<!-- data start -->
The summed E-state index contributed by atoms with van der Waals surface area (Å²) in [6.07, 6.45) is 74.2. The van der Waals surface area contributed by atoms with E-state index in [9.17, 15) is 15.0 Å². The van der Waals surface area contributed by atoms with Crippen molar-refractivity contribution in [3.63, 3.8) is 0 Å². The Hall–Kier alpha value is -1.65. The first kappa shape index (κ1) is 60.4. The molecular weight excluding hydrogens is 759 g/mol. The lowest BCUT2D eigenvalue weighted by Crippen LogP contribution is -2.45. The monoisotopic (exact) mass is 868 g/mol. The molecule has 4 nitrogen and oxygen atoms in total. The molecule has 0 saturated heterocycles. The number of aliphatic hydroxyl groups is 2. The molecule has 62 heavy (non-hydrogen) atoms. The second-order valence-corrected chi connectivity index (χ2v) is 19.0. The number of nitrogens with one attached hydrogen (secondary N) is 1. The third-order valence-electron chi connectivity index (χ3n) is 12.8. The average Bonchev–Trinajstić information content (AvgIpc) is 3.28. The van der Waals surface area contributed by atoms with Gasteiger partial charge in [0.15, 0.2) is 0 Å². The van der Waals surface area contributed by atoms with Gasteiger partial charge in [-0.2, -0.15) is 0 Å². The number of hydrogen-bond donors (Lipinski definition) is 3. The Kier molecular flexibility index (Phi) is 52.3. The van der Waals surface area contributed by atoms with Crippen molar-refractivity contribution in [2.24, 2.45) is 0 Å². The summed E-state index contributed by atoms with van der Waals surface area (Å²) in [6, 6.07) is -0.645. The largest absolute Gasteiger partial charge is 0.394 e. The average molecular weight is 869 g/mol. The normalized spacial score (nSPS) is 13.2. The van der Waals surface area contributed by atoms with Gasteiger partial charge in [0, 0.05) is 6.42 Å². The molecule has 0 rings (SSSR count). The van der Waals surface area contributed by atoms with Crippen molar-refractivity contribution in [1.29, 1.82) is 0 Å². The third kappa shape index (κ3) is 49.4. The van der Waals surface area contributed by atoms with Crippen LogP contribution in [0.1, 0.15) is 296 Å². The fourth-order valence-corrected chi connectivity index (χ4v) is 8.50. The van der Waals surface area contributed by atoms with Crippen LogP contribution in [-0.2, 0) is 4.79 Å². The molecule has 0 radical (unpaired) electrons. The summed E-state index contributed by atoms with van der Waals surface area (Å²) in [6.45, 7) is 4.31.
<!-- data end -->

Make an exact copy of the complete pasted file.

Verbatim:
The summed E-state index contributed by atoms with van der Waals surface area (Å²) in [6.07, 6.45) is 74.2. The van der Waals surface area contributed by atoms with E-state index in [9.17, 15) is 15.0 Å². The van der Waals surface area contributed by atoms with Crippen molar-refractivity contribution in [3.63, 3.8) is 0 Å². The Hall–Kier alpha value is -1.65. The first kappa shape index (κ1) is 60.4. The molecular weight excluding hydrogens is 759 g/mol. The lowest BCUT2D eigenvalue weighted by Crippen LogP contribution is -2.45. The monoisotopic (exact) mass is 868 g/mol. The molecule has 4 nitrogen and oxygen atoms in total. The molecule has 0 saturated heterocycles. The number of aliphatic hydroxyl groups is 2. The molecule has 62 heavy (non-hydrogen) atoms. The second-order valence-corrected chi connectivity index (χ2v) is 19.0. The number of nitrogens with one attached hydrogen (secondary N) is 1. The third-order valence-electron chi connectivity index (χ3n) is 12.8. The average Bonchev–Trinajstić information content (AvgIpc) is 3.28. The van der Waals surface area contributed by atoms with Gasteiger partial charge in [0.15, 0.2) is 0 Å². The van der Waals surface area contributed by atoms with Gasteiger partial charge in [-0.2, -0.15) is 0 Å². The number of hydrogen-bond donors (Lipinski definition) is 3. The Kier molecular flexibility index (Phi) is 52.3. The van der Waals surface area contributed by atoms with Crippen molar-refractivity contribution in [2.24, 2.45) is 0 Å². The summed E-state index contributed by atoms with van der Waals surface area (Å²) in [6, 6.07) is -0.645. The largest absolute Gasteiger partial charge is 0.394 e. The average molecular weight is 869 g/mol. The normalized spacial score (nSPS) is 13.2. The van der Waals surface area contributed by atoms with Gasteiger partial charge in [0, 0.05) is 6.42 Å². The molecule has 0 rings (SSSR count). The van der Waals surface area contributed by atoms with Crippen molar-refractivity contribution in [1.29, 1.82) is 0 Å². The third kappa shape index (κ3) is 49.4. The van der Waals surface area contributed by atoms with Crippen LogP contribution in [0.1, 0.15) is 296 Å². The fourth-order valence-corrected chi connectivity index (χ4v) is 8.50. The van der Waals surface area contributed by atoms with Crippen LogP contribution in [-0.2, 0) is 4.79 Å². The molecule has 0 radical (unpaired) electrons. The summed E-state index contributed by atoms with van der Waals surface area (Å²) in [6.45, 7) is 4.31.